Almost 65 percent of electric power supplied to public utilities in Central America now comes from renewable energy, officials say
SAN SALVADOR, El Salvador (Thomson Reuters Foundation) – Over the last decade Central America has begun launching a range of small clean energy projects to reduce the impact of climate change and high oil prices, and to supply energy to communities in remote regions.
As a result, today almost 65 percent of the electric power supplied to public utilities in the region is contributed by renewable energy sources, according to the Economic Commission for Latin America, a United Nations body.
In Perquin, a village in the forest on the border between El Salvador and Honduras, Salvadoran families have built a gravity-powered micro hydropower plant in the local river.
Previously, community members cut down trees to burn for fuel, deforesting the area and affecting the ecology of the river basin.
But today they sell energy to neighbouring Honduras, using the profit to maintain the hydro plant and as a community emergency fund.
Juan Benitez, a farmer in Perquin, said that electricity generated by the hydropower plant runs lighting that enables children to do their homework in the evenings, and that smoke from fires no longer affects villagers’ lungs and eyes.
“This project has helped us because we are poor communities and don’t have access to anything; we are very remote communities,” Benitez said.
The micro hydropower plant has also given them the chance to seek new ways to improve incomes, he said. The community is developing a chicken farm, for instance, allowing local people to earn money and find alternatives to agricultural fieldwork.
“If there was no (electric) light, this chicken farm wouldn’t be possible, because you always need power for this kind of thing,” Benitez said. “This project allows us to prosper a little more and benefit from this micro hydropower plant.”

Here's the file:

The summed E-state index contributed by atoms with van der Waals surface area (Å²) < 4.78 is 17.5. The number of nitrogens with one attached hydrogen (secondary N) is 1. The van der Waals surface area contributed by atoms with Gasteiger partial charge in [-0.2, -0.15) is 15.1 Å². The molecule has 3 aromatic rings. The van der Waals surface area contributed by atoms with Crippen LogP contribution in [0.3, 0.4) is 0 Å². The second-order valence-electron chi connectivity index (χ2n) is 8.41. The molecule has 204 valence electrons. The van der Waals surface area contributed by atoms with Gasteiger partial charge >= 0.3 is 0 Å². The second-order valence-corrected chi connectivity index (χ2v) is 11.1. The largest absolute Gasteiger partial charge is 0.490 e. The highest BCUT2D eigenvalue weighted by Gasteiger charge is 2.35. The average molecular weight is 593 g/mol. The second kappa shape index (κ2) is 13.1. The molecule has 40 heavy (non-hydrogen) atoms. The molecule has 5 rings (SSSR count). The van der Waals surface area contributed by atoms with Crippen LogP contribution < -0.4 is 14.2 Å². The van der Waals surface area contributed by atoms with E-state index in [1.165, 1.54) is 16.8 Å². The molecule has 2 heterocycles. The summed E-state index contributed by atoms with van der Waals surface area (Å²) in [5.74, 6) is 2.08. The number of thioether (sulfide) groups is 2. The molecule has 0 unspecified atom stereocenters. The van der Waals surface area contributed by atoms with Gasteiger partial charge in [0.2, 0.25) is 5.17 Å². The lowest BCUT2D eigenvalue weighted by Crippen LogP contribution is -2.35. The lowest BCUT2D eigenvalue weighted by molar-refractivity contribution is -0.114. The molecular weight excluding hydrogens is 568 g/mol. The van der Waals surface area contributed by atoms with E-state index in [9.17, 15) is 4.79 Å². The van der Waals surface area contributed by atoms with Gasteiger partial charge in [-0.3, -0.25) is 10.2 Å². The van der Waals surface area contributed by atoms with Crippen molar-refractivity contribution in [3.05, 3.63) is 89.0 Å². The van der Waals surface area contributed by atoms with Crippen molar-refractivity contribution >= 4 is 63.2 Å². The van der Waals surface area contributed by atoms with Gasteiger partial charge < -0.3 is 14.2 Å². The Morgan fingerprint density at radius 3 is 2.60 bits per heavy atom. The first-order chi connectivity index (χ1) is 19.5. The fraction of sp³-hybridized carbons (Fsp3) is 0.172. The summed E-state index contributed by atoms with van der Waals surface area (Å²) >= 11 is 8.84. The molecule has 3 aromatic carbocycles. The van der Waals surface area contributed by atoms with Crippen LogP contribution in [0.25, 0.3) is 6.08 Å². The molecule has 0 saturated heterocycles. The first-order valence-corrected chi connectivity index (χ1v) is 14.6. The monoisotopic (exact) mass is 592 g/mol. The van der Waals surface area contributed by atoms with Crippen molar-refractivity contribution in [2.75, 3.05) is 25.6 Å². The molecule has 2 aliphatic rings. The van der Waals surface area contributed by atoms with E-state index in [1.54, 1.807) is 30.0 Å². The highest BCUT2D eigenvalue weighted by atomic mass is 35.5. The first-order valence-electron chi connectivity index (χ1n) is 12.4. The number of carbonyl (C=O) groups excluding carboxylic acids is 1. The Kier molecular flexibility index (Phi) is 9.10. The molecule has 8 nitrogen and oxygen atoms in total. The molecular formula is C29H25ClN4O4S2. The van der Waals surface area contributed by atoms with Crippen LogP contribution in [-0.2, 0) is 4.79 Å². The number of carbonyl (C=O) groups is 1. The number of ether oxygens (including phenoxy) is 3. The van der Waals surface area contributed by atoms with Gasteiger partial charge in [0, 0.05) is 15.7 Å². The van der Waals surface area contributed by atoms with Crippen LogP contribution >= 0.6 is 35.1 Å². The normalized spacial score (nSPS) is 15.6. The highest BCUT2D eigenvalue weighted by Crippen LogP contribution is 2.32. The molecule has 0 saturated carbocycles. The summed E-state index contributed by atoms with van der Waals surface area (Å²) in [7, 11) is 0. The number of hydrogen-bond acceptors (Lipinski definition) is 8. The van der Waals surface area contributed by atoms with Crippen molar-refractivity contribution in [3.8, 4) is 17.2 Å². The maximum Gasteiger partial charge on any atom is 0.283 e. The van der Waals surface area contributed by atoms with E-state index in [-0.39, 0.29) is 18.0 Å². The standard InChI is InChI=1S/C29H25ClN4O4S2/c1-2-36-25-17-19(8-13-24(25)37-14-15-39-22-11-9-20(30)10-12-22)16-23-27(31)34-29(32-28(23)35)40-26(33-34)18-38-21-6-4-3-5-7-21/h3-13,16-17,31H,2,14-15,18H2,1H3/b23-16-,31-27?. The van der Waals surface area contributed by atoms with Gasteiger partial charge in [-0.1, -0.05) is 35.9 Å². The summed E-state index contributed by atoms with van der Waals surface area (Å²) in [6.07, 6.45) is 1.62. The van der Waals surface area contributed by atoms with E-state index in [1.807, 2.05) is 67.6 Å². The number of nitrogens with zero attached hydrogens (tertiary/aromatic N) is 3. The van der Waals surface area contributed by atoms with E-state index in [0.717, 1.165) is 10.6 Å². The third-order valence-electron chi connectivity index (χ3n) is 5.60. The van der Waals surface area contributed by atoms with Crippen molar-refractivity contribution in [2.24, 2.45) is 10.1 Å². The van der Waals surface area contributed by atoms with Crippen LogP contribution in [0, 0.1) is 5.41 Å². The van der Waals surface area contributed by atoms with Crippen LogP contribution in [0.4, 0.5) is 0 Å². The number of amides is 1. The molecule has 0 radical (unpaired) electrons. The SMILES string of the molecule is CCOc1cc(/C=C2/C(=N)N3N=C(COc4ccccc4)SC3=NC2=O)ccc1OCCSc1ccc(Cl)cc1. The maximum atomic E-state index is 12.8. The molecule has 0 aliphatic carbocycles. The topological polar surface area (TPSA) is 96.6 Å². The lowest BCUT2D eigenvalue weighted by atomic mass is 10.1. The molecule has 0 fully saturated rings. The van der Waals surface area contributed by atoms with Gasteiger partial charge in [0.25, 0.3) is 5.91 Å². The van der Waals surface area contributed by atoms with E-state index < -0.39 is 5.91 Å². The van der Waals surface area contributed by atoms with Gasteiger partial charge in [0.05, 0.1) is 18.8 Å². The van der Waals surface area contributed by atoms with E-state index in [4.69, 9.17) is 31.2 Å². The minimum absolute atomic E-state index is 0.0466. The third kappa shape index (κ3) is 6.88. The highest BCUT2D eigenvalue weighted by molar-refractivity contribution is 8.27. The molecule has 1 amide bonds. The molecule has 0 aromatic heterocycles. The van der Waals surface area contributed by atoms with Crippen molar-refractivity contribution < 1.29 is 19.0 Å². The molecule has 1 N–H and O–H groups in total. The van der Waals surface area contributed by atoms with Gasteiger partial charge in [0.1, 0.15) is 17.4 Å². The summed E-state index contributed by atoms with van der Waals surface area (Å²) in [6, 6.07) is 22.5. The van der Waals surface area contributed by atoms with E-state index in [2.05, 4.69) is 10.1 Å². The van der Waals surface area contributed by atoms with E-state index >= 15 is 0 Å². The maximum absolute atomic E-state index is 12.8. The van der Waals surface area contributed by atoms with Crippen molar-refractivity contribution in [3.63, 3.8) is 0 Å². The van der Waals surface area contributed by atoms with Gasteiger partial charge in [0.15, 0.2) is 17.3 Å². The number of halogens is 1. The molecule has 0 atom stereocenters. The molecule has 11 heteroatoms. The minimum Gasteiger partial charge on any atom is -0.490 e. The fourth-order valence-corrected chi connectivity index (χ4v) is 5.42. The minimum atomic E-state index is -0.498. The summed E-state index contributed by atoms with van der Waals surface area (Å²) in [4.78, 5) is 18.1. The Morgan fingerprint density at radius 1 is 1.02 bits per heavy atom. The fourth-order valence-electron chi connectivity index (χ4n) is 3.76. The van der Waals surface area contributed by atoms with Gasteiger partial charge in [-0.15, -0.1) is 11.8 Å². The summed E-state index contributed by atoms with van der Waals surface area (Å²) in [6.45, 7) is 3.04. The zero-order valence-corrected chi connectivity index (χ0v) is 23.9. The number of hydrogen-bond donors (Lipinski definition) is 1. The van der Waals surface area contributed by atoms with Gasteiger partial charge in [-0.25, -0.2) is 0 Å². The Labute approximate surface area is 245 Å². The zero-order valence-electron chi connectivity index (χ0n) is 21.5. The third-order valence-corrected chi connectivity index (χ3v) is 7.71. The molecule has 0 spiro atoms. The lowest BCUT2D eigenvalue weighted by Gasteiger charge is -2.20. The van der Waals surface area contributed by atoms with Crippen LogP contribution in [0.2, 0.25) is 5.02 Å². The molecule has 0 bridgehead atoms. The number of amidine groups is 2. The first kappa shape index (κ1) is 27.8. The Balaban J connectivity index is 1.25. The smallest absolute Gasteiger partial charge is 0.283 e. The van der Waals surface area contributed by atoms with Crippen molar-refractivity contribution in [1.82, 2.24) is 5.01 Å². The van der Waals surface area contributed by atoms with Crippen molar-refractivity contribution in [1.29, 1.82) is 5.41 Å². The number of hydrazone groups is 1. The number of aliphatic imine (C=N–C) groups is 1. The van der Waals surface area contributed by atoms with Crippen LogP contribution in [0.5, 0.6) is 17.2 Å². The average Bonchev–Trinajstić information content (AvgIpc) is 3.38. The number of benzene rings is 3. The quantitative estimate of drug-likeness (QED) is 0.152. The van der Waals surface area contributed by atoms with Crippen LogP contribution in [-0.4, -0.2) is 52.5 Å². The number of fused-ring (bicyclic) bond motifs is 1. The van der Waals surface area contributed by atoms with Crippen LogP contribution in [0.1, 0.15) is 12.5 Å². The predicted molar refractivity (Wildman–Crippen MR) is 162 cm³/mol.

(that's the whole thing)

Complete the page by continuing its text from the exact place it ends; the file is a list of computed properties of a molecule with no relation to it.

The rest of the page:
Louis Boigues, director of Basic Sanitation, Health Education and Alternative Energy (known by its initials in Spanish as SABES), a nongovernmental organisation, explained that the hydropower plant is the country’s first bilateral energy project.
The scheme, completed in 2010 at a cost of $150,000 was funded by the government of the Spanish region of Aragon and built with the participation of SABES, the Energy and Environment Partnership with Central America (EEP) and local community members.
It currently supplies around 50 families in both countries with the 50 kilowatts generated, but there is potential for it to produce more power, said Boigues.
“People always want projects of this kind (that are) more environmentally friendly,” he said. SABES intends to create three further similar schemes in other towns in El Salvador.
Since Central America began expanding renewable energy programmes in 2004 to reduce the economic impacts of rising oil prices and of climate change, a range of small green energy projects have been developed in Belize, Costa Rica, El Salvador, Guatemala, Honduras, Nicaragua and Panama, using biomass, geothermal, solar and wind power.
EEP has 283 small renewable energy projects in the region such as hospitals and schools powered by solar panels and factories which use biogas or micro hydropower plants.
POTENTIAL FOR 100 PERCENT?
“Central America has the potential to meet 100 percent of its electricity needs with renewable energy, provided that the proper policies, incentives, and political support are in place,” said a study published in June 2013 by the Worldwatch Institute.
Around 7 million of the region’s 45 million inhabitants are without access to electric power. Nevertheless, in 2012, production of electricity in the seven countries grew to 44,000 megawatt hours, an increase of 4.7 percent over 2011.
Regional banks are funding many projects, while British and Scandinavian investors are also involved.
The region’s energy is primarily hydroelectric, with much smaller contributions from geothermal, biomass and wind power. However, wind farms and geothermal energy are rapidly growing with funding from the governments of Honduras, Nicaragua and Panama.
The Inter-American Development Bank estimates that Latin America and the Caribbean have a geothermal potential of 6,000 MW, 43 percent of it in Central America.
El Salvador recently announced an investment of between $800 million and $1 billion to develop 355 MW of natural gas, the first such project in the region. Natural gas, while not a renewable form of energy, is considered cleaner than fossil fuel alternatives such as diesel fuel or coal.
“This is the biggest private investment in energy in the country’s history, (and) with this project we are securing the availability of energy for the future, with cleaner and cheaper power,” said Alexander Segovia, Salvador’s technology secretary.
Nelson Renteria is a journalist based in San Salvador.
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